Stefan, a self-admitted atheist, argues, rightly, that atheistic philosophies inevitably boil down to hypocritical scientific determinism. He then also rightly points out that before atheistic philosophies can be considered fully legitimate, let alone provide any real value to humankind, they must address the problem of scientific determinism nullifying morality by removing will.  Because without will there is no moral choice.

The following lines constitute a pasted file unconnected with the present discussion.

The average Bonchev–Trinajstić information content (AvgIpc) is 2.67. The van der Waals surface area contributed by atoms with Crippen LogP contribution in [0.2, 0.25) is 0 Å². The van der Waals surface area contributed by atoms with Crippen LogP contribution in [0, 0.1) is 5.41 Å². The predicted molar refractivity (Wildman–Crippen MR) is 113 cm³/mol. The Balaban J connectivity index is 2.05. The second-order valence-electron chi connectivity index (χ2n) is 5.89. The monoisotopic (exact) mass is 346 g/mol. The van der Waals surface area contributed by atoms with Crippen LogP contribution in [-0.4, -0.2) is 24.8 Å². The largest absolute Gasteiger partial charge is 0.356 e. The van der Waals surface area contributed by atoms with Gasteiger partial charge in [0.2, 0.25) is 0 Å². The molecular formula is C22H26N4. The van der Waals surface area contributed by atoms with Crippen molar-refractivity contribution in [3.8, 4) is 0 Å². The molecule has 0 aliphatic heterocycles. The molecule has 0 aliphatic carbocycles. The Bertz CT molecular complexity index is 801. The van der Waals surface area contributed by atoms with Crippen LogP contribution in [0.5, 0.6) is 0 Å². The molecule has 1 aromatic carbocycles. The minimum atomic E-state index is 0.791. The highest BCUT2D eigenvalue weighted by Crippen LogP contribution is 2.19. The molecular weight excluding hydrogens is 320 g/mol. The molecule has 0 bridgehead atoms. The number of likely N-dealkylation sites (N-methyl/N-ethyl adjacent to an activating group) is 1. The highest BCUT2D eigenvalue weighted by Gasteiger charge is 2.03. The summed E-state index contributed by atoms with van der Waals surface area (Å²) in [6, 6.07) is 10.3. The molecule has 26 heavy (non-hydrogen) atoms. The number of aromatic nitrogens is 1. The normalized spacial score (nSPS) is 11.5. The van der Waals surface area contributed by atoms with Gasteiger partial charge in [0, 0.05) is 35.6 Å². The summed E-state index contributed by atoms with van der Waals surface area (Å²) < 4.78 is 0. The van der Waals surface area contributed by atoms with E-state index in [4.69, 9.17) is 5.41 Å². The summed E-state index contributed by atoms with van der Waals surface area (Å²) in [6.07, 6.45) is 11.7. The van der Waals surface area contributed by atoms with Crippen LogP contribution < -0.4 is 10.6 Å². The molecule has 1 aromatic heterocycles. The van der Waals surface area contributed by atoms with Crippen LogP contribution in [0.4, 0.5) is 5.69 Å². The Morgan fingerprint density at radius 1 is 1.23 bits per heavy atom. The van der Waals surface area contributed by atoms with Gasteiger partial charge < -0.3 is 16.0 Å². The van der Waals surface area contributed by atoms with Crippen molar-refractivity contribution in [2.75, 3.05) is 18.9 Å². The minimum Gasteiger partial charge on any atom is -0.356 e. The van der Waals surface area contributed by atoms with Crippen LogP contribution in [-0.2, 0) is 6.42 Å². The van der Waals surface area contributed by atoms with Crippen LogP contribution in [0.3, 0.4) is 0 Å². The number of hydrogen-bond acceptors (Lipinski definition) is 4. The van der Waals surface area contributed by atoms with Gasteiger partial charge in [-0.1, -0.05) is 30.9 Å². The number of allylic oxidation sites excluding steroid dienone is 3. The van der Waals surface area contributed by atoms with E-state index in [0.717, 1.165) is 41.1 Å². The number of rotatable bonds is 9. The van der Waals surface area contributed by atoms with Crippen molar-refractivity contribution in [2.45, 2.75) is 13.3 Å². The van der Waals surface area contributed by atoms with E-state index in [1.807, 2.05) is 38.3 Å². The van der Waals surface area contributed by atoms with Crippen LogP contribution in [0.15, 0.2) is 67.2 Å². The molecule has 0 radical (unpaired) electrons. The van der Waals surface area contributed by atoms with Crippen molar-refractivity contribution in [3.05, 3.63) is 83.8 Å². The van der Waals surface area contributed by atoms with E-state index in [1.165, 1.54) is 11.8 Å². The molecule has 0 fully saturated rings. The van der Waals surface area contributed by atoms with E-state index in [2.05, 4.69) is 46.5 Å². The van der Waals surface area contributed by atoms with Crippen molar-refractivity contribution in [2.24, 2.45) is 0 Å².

Stefan attempts to correct this discrepancy by providing a “defense of secular ethics” through his own system, Universally Preferable Behavior (UPB).  He gives us, as he says, an ethical system “without God”.  Which is weird because what he really means is “without Authority”, because “God’s ethics” are the ethics of a supreme Authority which possesses the infinitely superior power to compel human behavior by force.  Interestingly, though, this ethic is adopted by ANYONE who concedes that the State is a legitimate means of organizing human behavior, as the State is such an authority.  Which naturally includes both those who hold secular beliefs and those who are religious, as anyone can see by merely perusing a cross section of the population of almost any nation on earth.